Daily View 2×2: 9 June 2009

2 Big Stories

From the Guardian, Gordon Brown’s great escape:

A chastened Gordon Brown yesterday promised his backbench critics that he would learn from his mistakes, as he survived Labour’s worst national election results since 1918 and some of the most personal attacks ever mounted on his governing style.

At a private inquest staged only hours after the party came third in the European parliamentary elections, with less than 16% of the vote, a rebel attempt to call for a secret ballot on his leadership was seen off by party loyalists.

Speaking to a packed meeting of Labour MPs and peers, Brown adopted a humble tone, saying: “Like everyone else, I have my strengths and weaknesses. I am going to play to my strengths and address my weaknesses.

“No doubt I have much to learn about a collective way of leading the party and the government. I have to learn how to be a full-time prime minister and a full-time leader of the Labour party.” He said he wanted to stay leader, not for its own sake, but because he had a mission.

The Labour rebels claim to have 50 to 60 names expressing no confidence in his leadership, but after the meeting they decided not to publish the list, in essence abandoning the revolt for the moment.

But a rebel source said: “The issues which led to the parliamentary party’s concerns all remain and the issues will not go away.”

From the Telegraph, European elections 2009: Europe’s centre-right declares war on Conservatives:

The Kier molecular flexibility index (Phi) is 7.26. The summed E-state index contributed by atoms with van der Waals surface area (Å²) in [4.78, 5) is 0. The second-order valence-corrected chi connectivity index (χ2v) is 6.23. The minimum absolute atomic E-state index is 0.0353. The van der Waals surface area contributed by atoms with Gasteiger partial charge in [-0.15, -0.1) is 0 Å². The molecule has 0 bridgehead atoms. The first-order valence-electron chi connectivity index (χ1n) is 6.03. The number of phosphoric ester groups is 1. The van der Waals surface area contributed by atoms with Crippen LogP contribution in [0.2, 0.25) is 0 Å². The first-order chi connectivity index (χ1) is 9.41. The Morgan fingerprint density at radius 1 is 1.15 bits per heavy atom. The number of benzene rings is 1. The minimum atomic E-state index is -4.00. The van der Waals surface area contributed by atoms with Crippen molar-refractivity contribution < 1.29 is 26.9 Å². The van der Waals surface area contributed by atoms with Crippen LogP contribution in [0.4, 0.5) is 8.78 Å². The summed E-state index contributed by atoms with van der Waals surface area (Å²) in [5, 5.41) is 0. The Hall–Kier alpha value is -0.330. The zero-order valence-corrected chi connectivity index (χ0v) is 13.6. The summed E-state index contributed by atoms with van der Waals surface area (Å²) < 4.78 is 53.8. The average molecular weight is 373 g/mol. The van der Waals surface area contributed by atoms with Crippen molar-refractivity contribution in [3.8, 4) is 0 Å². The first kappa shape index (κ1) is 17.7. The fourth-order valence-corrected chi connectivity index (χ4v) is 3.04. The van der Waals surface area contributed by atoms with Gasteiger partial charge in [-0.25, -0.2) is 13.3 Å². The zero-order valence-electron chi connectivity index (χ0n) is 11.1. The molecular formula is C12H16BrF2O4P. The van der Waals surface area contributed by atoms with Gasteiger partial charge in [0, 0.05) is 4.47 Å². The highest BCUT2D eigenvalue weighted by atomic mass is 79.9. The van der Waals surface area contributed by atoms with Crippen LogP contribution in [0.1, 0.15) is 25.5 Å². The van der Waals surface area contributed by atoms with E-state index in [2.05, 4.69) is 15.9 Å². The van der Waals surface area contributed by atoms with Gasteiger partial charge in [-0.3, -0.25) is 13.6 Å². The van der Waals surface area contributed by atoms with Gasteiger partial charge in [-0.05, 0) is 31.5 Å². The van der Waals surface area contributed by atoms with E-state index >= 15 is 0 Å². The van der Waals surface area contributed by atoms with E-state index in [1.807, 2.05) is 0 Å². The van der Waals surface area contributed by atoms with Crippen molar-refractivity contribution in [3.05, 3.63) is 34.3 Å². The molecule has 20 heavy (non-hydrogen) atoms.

The Tory leader has angered the European People’s Party (EPP) after pulling out of the grouping to form a new Eurosceptic bloc called the European Conservatives and Reformists.

Mr Cameron’s pledge to hold a referendum on the Lisbon European Union Treaty, if it remains unratified by the Irish by the time of a British general election, has also alarmed the Brussels establishment as Labour goes into political meltdown.

2 Must-Read Blog Posts

The five stages of Parliamentary Labour Party Grief
Ali Goldsworthy at Freedom Central on the Labour Party’s current journey through Denial, Anger, Bargaining, Depression and Acceptance.

On the dilemma facing reshuffling cabinet ministers everywhere, Mark Pack asks: What should I take from my old job to my new job?
Good luck as you start your new job today, Mark, but please find time in your lunch hour to churn out dozens of posts for Lib Dem Voice…

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